NY judge sentences Denver trader to year in prison
Thursday, January 12, 2012
NEW YORK (AP) — The Denver owner of a hedge fund was sentenced Wednesday to a year and a day in prison after he admitted making up to $2.5 million by trading on insider information he got from a longtime friend.
U.S. District Judge Robert Patterson also ordered 35-year-old Drew “Bo” Brownstein to serve six months of home confinement and to perform 500 hours of community service. He fined him $7,500 and signed an order requiring him to forfeit $2.4 million in illegal profits.
“We’ve got too much greed in this country these days, and it’s not confined entirely to Wall Street either,” Patterson said. He even gave a nod to the Occupy Wall Street movement, saying their message that “a lot of greed has swept the country” was making an impression.
“I think most people somewhat agree with that,” Patterson said.
The judge’s sentence was considerably less than the three to four years in prison called for by sentencing guidelines. He credited Brownstein for a considerable amount of charity and noted his good deeds.
Given a chance to speak, Brownstein said he was “deeply sorry for having made a terrible mistake.”
He added: “My horrendous judgment has taken everything from me, deeply injuring my family, my friends and my investors. Although the money has been repaid, my reputation will take the rest of my lifetime to repair.”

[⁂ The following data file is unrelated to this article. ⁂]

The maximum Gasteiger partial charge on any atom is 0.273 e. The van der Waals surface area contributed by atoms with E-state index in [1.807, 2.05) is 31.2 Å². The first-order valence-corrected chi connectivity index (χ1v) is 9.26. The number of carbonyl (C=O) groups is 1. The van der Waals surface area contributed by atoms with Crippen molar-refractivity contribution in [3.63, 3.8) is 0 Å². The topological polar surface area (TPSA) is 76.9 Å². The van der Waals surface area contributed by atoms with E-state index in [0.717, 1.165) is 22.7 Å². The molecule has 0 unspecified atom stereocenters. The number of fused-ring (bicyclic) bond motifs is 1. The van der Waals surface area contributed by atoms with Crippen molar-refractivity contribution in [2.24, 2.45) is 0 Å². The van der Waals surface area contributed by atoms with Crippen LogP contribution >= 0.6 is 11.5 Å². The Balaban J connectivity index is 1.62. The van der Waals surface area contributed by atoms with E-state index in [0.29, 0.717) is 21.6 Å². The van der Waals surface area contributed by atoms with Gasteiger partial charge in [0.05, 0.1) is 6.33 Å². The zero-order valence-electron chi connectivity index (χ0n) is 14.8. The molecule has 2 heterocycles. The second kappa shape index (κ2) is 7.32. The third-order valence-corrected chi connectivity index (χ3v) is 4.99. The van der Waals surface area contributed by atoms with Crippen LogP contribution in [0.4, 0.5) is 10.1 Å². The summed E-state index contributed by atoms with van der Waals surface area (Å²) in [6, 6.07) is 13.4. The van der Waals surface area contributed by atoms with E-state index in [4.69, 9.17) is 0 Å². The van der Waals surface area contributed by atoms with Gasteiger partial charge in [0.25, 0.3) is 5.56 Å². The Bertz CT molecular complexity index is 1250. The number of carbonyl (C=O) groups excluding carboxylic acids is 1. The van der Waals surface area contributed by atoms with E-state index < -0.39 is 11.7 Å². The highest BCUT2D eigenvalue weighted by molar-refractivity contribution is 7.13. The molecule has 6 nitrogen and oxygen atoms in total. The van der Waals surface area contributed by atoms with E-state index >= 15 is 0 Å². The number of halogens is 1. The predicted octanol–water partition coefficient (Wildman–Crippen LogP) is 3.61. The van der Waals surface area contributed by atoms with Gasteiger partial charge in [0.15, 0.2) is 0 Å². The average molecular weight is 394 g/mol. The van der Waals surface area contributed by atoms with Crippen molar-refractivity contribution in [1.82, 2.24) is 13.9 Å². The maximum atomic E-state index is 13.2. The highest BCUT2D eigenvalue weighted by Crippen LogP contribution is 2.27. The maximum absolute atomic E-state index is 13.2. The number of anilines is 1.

The owner of Big 5 Asset Management LLC had admitted buying shares of Mariner Energy Inc. in April 2010 after learning from a friend that the oil and gas company was going to be acquired by Apache Corp. for $3.9 billion.
Papers filed by the Securities and Exchange Commission say Brownstein actually made more than $5 million in illegal profits. The $2.5 million described at sentencing related solely to the criminal charge.
The judge said Brownstein acted on inside information he received from Drew Peterson, another Denver investment adviser, who got tipped about the acquisition from his father, Clayton Peterson, who sat on Mariner’s board. The father and son pleaded guilty in August. The father received two years’ probation and the son is scheduled to be sentenced April 11.
In a release, U.S. Attorney Preet Bharara said Brownstein and the others “took secret information obtained from the corporate boardroom and used it to make illegal stock trades. The boardroom should be where investors’ interests are protected, not a money trough for tippees of the wealthy and connected.”
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